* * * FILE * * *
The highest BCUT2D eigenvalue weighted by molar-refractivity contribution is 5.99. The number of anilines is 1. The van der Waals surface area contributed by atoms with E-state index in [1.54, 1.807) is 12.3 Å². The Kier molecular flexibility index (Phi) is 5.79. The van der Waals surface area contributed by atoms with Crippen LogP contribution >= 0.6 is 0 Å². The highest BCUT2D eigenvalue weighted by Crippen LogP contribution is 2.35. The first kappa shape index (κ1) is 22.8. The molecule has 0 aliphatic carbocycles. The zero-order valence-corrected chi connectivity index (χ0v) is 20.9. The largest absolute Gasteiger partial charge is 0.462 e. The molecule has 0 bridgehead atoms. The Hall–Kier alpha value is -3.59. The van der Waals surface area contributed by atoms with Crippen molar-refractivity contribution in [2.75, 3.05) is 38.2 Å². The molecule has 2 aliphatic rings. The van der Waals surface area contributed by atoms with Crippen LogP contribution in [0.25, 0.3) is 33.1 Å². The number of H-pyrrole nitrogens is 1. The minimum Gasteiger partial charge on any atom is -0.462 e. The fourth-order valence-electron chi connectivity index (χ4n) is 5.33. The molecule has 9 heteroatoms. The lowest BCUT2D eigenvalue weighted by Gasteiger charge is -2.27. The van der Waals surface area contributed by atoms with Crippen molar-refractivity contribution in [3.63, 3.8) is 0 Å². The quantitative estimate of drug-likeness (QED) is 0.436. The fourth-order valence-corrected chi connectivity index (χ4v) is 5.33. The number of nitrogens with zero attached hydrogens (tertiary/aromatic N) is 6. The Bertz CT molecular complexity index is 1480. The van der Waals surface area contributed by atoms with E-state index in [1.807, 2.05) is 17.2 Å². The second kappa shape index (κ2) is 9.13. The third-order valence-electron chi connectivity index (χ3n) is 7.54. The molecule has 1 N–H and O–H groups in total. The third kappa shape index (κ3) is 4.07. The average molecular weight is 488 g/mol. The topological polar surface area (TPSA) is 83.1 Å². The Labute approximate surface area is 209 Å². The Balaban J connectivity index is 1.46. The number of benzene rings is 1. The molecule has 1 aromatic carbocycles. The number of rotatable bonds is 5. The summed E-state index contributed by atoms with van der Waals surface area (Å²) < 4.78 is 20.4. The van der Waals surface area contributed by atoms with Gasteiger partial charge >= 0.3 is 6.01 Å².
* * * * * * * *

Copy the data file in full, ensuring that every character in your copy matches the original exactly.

The highest BCUT2D eigenvalue weighted by molar-refractivity contribution is 5.99. The number of anilines is 1. The van der Waals surface area contributed by atoms with E-state index in [1.54, 1.807) is 12.3 Å². The Kier molecular flexibility index (Phi) is 5.79. The van der Waals surface area contributed by atoms with Crippen LogP contribution >= 0.6 is 0 Å². The highest BCUT2D eigenvalue weighted by Crippen LogP contribution is 2.35. The first kappa shape index (κ1) is 22.8. The molecule has 0 aliphatic carbocycles. The zero-order valence-corrected chi connectivity index (χ0v) is 20.9. The largest absolute Gasteiger partial charge is 0.462 e. The molecule has 0 bridgehead atoms. The Hall–Kier alpha value is -3.59. The van der Waals surface area contributed by atoms with Crippen molar-refractivity contribution in [2.75, 3.05) is 38.2 Å². The molecule has 2 aliphatic rings. The van der Waals surface area contributed by atoms with Crippen LogP contribution in [0.25, 0.3) is 33.1 Å². The number of H-pyrrole nitrogens is 1. The minimum Gasteiger partial charge on any atom is -0.462 e. The fourth-order valence-electron chi connectivity index (χ4n) is 5.33. The molecule has 9 heteroatoms. The lowest BCUT2D eigenvalue weighted by Gasteiger charge is -2.27. The van der Waals surface area contributed by atoms with Crippen molar-refractivity contribution in [3.63, 3.8) is 0 Å². The quantitative estimate of drug-likeness (QED) is 0.436. The fourth-order valence-corrected chi connectivity index (χ4v) is 5.33. The number of nitrogens with zero attached hydrogens (tertiary/aromatic N) is 6. The Bertz CT molecular complexity index is 1480. The van der Waals surface area contributed by atoms with E-state index in [1.807, 2.05) is 17.2 Å². The second kappa shape index (κ2) is 9.13. The third-order valence-electron chi connectivity index (χ3n) is 7.54. The molecule has 1 N–H and O–H groups in total. The third kappa shape index (κ3) is 4.07. The average molecular weight is 488 g/mol. The topological polar surface area (TPSA) is 83.1 Å². The Labute approximate surface area is 209 Å². The Balaban J connectivity index is 1.46. The number of benzene rings is 1. The molecule has 1 aromatic carbocycles. The number of rotatable bonds is 5. The summed E-state index contributed by atoms with van der Waals surface area (Å²) < 4.78 is 20.4. The van der Waals surface area contributed by atoms with Gasteiger partial charge >= 0.3 is 6.01 Å².